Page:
A research paper by Kirk Goldsberry and Eric Weiss, presented at the 2013 MIT Sloan Sports Analytics Conference, concludes that Portland Trail Blazers All-Star forward LaMarcus Aldridge is near the top of the list when it comes to field goal percentage allowed by interior defenders.
Aldridge ranks No. 5 on a chart of field goal percentage allowed when he is within five feet of the basket, trailing only Indiana Pacers center Roy Hibbert, Milwaukee Bucks center Larry Sanders, Dallas Mavericks forward Elton Brand and Oklahoma City Thunder forward Serge Ibaka. The data was culled from 75,000 field goal attempts taken during the 2011-12 and 2012-13 seasons using video tracking data.
Here's the PDF of the full study, which explains the paper's first goal.
The objective of the first case study was to examine the ability of interior defenders to "protect the basket." This case study considered shot attempts that occurred when there was an interior defender within 5 feet of the basket and was designed to measure two aspects of point prevention: the ability to prevent shots near the basket, and the ability to reduce the shooting efficiency of opponents near the basket. We evaluated shooting patterns using spatial splits. As a means to characterize the opponents' shooting tendencies, we calculated both the frequency and efficiency of shooting in each zone, but placed primary emphasis on close range shooting.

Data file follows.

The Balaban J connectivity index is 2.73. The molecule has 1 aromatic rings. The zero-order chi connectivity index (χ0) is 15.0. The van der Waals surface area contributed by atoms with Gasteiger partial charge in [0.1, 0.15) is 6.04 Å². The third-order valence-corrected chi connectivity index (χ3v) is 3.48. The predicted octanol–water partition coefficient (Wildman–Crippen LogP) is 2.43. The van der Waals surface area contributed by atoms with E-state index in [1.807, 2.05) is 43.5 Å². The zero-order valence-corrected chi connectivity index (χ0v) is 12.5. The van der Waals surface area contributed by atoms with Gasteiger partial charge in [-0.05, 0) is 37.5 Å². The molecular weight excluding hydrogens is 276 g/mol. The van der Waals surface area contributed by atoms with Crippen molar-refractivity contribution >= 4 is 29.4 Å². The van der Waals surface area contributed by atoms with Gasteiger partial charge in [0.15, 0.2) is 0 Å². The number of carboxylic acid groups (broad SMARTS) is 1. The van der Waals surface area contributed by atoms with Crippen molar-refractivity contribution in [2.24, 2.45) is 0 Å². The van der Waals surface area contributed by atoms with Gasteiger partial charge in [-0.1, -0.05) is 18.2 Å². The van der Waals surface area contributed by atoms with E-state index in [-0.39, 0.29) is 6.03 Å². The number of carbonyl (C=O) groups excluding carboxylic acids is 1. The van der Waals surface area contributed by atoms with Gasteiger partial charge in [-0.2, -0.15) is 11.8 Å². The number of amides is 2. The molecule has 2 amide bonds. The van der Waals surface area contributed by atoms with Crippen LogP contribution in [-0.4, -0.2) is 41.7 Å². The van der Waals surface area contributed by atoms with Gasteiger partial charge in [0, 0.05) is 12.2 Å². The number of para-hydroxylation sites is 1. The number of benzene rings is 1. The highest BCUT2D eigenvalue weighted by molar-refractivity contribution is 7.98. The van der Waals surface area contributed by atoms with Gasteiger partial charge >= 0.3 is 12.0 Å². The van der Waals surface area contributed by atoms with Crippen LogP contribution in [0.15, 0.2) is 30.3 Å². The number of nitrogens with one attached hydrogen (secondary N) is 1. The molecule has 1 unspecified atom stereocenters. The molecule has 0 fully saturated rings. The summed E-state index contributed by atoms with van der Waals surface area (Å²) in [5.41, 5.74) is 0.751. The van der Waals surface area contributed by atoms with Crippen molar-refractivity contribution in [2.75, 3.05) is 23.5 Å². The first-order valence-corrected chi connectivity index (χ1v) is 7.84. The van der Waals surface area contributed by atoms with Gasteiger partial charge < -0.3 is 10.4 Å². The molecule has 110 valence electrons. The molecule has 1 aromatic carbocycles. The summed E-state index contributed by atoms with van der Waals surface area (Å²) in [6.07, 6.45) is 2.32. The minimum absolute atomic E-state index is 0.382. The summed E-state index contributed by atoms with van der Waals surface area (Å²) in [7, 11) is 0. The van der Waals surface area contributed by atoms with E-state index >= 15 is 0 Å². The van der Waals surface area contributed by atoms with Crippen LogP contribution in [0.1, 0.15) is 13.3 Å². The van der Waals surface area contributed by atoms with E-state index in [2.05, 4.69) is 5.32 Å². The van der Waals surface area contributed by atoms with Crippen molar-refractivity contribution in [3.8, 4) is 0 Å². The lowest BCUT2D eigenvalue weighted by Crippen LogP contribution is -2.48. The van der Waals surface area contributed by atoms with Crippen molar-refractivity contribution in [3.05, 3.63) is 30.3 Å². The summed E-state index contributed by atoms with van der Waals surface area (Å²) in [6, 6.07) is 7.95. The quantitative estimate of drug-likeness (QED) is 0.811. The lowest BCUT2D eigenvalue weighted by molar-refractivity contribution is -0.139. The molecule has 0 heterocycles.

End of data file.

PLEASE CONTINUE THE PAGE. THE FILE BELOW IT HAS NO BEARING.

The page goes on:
Click on the chart below to enlarge the results.
Basketball is a dualistic sport: all players compete on both offense and defense, and the core strategies of basketball revolve around scoring points on offense and preventing points on defense. However, conventional basketball statistics emphasize offensive performance much more than defensive performance. In the basketball analytics community, we do not have enough metrics and analytical frameworks to effectively characterize defensive play. However, although measuring defense has traditionally been difficult, new player tracking data are presenting new opportunities to understand defensive basketball.
This paper introduces new spatial and visual analytics capable of assessing and characterizing the nature of interior defense in the NBA. We present two case studies that each focus on a different component of defensive play. Our results suggest that the integration of spatial approaches and player tracking data not only promise to improve the status quo of defensive analytics, but also reveal some important challenges associated with evaluating defense.
Thanks to longtime friend of the site Douglas Hwang for the head's up.
-- Ben Golliver | email@example.com | Twitter